Capitalism causes inequality

I know that I live in a culture that thrives off of the backs of people I will never meet.

I read books and articles about the goings on of the world: the destitute poverty in Africa, the outsourcing of labour to China, the drug wars in Latin America and, here in the West, the inability to stop the World Bank, the International Monetary Fund and structural adjustment from perpetuating exploitation for commerce.

The leaders of the precious “developed” countries tuck a piece of tax dollars away in aid for Africa, and celebrities show up in these exotic lands to tell us how we can help.

Since the end of colonization – the period in time where the global north controlled and exploited the south for trade and slavery – the majority of newly de-colonized countries have been unable to stand on their own two feet and become “modern.”

Except, it seems, for China and India.

This is at least the perception that is reiterated daily in international news.

It is one that disconnects the actions of those in the global north to the experience of those in the south. When in fact it is our fault, as members of the “developed” world, that innocent people are kept in poverty, are victims of war and are treated as though their lives are disposable.

The UN reports that within Angola and Sierra Leone, conflict diamonds are still fuelling rebel groups that violate international attempts to restore peace in the two countries.

In 1947, it was the American company De Beers that began the campaign, “A diamond is forever,” to boost sales by ending the recycling of diamond rings by passing them down through generations.

Although De Beers promotes conflict-free diamonds, it is the demand for diamonds they have created that perpetuates the industry and thus the continuous presence of conflict diamonds within the market.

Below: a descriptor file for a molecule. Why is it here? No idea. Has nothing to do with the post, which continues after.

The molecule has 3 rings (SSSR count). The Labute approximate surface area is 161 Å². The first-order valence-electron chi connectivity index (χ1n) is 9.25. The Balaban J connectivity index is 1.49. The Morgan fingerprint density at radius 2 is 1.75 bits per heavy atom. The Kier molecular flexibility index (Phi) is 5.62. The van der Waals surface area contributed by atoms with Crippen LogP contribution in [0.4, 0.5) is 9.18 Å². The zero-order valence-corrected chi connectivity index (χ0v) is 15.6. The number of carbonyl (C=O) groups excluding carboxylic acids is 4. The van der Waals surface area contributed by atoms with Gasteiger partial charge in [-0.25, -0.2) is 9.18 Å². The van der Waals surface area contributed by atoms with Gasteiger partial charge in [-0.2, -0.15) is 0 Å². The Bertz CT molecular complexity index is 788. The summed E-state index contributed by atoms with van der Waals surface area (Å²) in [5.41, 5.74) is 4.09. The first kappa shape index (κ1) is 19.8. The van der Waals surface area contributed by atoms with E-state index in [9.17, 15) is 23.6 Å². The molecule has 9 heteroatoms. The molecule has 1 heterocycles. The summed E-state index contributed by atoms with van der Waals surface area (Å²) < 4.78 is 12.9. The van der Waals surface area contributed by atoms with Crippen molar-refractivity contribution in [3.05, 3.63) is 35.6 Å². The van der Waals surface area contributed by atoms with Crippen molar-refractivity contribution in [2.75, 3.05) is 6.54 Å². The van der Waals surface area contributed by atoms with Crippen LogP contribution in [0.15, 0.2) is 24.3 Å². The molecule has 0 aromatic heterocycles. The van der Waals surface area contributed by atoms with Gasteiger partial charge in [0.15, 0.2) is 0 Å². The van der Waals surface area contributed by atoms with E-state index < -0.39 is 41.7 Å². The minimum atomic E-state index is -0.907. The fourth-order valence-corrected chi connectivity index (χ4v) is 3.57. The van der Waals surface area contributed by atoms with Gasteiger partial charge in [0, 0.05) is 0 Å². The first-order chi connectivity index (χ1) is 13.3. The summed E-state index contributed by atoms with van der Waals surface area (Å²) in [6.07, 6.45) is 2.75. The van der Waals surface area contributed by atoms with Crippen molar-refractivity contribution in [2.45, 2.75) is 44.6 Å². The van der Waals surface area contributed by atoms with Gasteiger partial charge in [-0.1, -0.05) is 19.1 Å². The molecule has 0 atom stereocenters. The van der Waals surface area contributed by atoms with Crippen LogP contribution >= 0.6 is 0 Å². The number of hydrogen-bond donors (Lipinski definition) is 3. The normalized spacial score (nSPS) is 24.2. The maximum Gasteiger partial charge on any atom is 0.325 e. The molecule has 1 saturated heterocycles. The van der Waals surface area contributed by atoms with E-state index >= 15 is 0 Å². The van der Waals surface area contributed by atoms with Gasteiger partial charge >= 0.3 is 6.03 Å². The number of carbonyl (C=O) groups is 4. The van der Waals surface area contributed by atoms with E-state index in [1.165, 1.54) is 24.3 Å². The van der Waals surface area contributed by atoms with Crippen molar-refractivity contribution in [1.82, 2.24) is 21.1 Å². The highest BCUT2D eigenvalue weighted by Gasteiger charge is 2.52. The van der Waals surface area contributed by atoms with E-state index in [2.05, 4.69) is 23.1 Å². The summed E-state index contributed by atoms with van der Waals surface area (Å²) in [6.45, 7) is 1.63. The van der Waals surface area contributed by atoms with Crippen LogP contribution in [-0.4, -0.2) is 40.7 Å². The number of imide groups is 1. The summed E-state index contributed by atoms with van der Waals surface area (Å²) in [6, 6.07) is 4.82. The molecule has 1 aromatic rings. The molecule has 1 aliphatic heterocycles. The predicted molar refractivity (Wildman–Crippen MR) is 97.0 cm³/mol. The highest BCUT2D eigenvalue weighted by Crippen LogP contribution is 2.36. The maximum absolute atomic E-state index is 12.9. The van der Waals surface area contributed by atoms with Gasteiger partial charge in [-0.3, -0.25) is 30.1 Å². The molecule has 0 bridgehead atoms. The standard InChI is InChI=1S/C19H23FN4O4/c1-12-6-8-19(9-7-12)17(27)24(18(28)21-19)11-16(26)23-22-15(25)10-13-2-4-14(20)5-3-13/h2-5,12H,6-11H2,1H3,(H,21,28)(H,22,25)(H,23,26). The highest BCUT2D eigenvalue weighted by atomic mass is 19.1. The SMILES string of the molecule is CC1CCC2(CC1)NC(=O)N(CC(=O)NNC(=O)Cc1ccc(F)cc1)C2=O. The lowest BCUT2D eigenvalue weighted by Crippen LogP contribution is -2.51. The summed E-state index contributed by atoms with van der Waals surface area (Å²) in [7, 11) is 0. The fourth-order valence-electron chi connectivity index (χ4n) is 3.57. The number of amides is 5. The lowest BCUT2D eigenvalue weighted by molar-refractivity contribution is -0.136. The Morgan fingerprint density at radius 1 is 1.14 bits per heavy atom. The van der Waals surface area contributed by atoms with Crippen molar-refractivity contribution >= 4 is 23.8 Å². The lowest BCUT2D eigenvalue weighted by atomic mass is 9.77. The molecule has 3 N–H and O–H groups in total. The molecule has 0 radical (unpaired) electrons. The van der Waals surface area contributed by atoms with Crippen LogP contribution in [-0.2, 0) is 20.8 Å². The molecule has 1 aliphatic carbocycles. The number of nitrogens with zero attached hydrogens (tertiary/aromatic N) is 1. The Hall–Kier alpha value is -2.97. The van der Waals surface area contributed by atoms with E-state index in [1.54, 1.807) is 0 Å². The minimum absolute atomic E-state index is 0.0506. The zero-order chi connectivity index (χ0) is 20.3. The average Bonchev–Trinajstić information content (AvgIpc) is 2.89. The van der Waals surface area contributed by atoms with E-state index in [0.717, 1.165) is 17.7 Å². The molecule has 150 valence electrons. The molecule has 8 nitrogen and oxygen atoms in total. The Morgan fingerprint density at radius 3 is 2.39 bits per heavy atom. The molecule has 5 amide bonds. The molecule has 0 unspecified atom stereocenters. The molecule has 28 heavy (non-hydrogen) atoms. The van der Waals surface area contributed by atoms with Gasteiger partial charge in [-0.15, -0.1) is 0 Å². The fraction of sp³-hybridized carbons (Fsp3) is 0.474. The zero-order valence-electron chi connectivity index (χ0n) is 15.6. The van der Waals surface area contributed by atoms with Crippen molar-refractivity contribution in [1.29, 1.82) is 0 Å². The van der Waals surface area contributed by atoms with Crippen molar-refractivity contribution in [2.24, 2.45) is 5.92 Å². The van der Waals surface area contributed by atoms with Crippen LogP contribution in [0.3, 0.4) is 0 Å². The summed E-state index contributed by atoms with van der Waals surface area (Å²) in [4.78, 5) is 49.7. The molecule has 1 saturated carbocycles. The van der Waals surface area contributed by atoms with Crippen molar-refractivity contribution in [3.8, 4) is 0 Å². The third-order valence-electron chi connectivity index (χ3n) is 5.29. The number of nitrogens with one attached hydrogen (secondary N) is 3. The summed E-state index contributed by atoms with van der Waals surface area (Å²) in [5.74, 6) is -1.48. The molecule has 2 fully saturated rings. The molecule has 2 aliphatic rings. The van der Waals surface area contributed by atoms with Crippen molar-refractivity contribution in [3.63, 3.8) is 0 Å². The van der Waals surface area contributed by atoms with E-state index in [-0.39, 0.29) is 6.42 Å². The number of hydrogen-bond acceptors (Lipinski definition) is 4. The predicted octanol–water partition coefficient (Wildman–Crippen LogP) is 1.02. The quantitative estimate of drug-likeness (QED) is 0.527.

At other times, companies convince consumers that we can buy our way out of poverty.
The “Product Red” campaign is the perfect example of the system that believes somehow increasing consumerism will overcome the challenges the world faces.

Whoever buys into these notions is clearly unaware of the complexity of world poverty and inequality; they are more keen on trendiness.

It is the way of life the “developed” world lives and preaches that results in the neglect of the majority of the human population by exploiting others for our benefit.

We are not helping those in poverty, we are the ones making their poverty; poverty so entrenched in the foundation of the civilized West that it has become impossible for others to escape.
Furthermore, the lifestyle of capitalism, what is deemed as progressive and arguably civilized, is what we see as the next step for “developing” nations.

As if the system in which the West lives is the right way to live.

I do not feel as though the exploitation and oppression of millions for the gain of few is something ever to be aspired to.

It is impossible for everyone in the world to live as the global north does, as someone must pay for the price of luxury.

We would not be able to purchase products in the passive, alarmingly disposable rate at which we do if everyone was treated with dignity and fair pay; but maybe that is something we must realize.

The Western world can hand their money over, bring attention to the monumental disparity in the world or even try to “help” by lending a hand, but it is really the actions of our daily lives that will truly make change.

Corporations must witness a demand for products that are local and reusable so that they are no longer invested in capitalizing on the instability of foreign countries or selling goods that continue the throwaway culture of the West.

In order to have global equality, we must close the gap between the rich and the poor but this takes sacrifice on the part of those that have all the wealth.

Until there is a drastic change in the Western perception of “developed”, there will always be inequality, but it is willing inequality due to the selfishness that is so prevalent in capitalist culture.

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